There are 10 words the Penticton Minor Hockey Association (PMHA) has heard far too many times over the years — it’s unknown what the future holds for historic Memorial Arena.
The arena, built in 1951 and later renovated in the mid-1960s, is part of Penticton’s history. From being the home of the World Champion Penticton Vees to hosting international sporting events, it’s a building engraved in the city’s story.
But time and time again, the arena has been deemed too old to carry on by the city. After all, the last time the building went through a major renovation was in the mid-1990s.
Still, in the eyes of Darla Roy, Penticton Minor Hockey Association’s administrator, there’s a simple reason as to why the city finds itself having more questions than answers about the building.
“They used to paint the bleachers every year and all this maintenance would be done but nothing has been done recently,” she said. “If they had just maintained it properly, we wouldn’t be in this position right now.”
The lack of maintenance has plagued the arena, according to Roy. Even though the city worked on fixing the roof a few years ago, she says not enough has been done to keep the piece of Penticton’s history intact without any yearly question marks reigning from city council.
Penticton’s Civic Places and Spaces project suggests that Memorial Arena is too old to keep and should be demolished.
The long-term plan was initially penned in September and city council is going through the early stages of the project.
It’s been proposed to both council and the public that the Memorial and McLaren arenas should be demolished to make room for a brand-new twin rinks facility.
Roy understands the age of the Penticton’s current hockey rink is a concern. That doesn’t mean, however, that everything about the long-term plan adds up and makes sense to the PMHA.
“I understand the building is older and needs some work but I don’t think we need another NHL-size rink,” she said. “If they want to build another one or two, then great.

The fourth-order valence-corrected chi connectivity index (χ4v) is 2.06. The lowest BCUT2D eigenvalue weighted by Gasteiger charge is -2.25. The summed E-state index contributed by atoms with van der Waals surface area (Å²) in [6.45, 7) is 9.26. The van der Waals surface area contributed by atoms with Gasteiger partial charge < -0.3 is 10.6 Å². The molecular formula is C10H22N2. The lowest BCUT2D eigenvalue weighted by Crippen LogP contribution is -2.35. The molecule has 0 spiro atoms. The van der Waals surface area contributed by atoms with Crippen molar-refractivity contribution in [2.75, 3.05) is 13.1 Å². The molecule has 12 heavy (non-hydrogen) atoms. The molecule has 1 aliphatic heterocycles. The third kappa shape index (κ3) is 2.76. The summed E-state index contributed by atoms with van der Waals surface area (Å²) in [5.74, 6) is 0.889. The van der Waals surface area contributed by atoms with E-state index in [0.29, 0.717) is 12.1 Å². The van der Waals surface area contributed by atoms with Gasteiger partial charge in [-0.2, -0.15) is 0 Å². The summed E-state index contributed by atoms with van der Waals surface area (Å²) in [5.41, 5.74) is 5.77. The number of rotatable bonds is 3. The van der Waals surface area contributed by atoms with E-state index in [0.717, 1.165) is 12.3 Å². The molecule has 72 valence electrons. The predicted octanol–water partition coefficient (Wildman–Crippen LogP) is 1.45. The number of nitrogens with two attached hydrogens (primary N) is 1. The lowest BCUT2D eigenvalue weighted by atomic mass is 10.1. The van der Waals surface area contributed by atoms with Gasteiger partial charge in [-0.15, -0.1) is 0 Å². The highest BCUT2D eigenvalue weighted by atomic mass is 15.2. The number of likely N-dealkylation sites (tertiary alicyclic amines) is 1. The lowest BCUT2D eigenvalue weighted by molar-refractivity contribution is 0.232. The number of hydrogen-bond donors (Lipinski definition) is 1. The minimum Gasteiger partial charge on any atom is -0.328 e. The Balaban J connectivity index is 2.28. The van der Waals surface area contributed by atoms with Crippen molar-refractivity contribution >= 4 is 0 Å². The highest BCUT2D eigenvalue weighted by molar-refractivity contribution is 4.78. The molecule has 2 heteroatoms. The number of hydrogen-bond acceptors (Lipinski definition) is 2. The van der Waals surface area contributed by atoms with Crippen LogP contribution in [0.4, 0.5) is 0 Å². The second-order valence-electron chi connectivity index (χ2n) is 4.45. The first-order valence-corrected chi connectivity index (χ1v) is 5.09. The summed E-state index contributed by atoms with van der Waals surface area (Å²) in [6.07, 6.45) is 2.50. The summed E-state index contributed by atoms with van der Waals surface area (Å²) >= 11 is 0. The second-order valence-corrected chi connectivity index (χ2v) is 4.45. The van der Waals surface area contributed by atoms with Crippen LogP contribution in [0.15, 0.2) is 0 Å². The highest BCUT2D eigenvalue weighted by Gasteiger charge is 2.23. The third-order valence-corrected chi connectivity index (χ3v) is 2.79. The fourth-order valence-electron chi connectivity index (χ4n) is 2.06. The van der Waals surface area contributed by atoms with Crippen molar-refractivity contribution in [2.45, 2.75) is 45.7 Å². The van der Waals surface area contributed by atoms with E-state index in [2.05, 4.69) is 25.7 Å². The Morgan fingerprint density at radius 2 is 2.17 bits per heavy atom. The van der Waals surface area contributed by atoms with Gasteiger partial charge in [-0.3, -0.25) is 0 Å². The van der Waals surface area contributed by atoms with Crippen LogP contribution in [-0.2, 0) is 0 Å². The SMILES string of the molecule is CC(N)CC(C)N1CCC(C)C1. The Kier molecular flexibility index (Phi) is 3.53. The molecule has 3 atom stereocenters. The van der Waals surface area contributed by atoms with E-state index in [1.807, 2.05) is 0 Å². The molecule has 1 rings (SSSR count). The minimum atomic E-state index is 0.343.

“But we shouldn’t lose (Memorial) for 10 or 18 parking spots. What shame that would be.”
The South Okanagan Events Centre (SOEC) in Penticton, built in 2009, is as close to an NHL-sized sheet of ice as there’s going to be. That’s why Roy doesn’t see the need for the city to demolish a historic arena for another new rink.
Roy has been asked about the future of Memorial Arena for several years. This conversation isn’t new for the association’s administrator, but there’s still something that feels a little different about the debate this time around.
“I think the city is actually investigating whether this plan is viable or not,” she explained. “I don’t think it was like that before.”
The demolition of Memorial Arena would be devastating for Roy. It’s the place she watched her first Penticton Vees game at the age of 12. The community feel and charm of the building made the arena one of Roy’s favourite places to go.
But now, the age-old conversation has returned and that’s no surprise to the association’s administrator.
City council last provided an update on the Civic Places and Spaces plan on Dec. 7. Over 60 per cent of people who participated in the city’s online public feedback form supported the project as a whole.
Still, there are a number of questions that need to be answered before a final decision can be made on the status of one of the city’s most iconic civic buildings.
At a meeting in September, Penticton mayor John Vassilaki said the community would never allow them to tear down Memorial.
“I feel connected to the game of hockey, to the past and to Canada when I go into Memorial Arena,” said Coun. James Miller.
The city is expected to provide an update on the plan sometime in early 2022.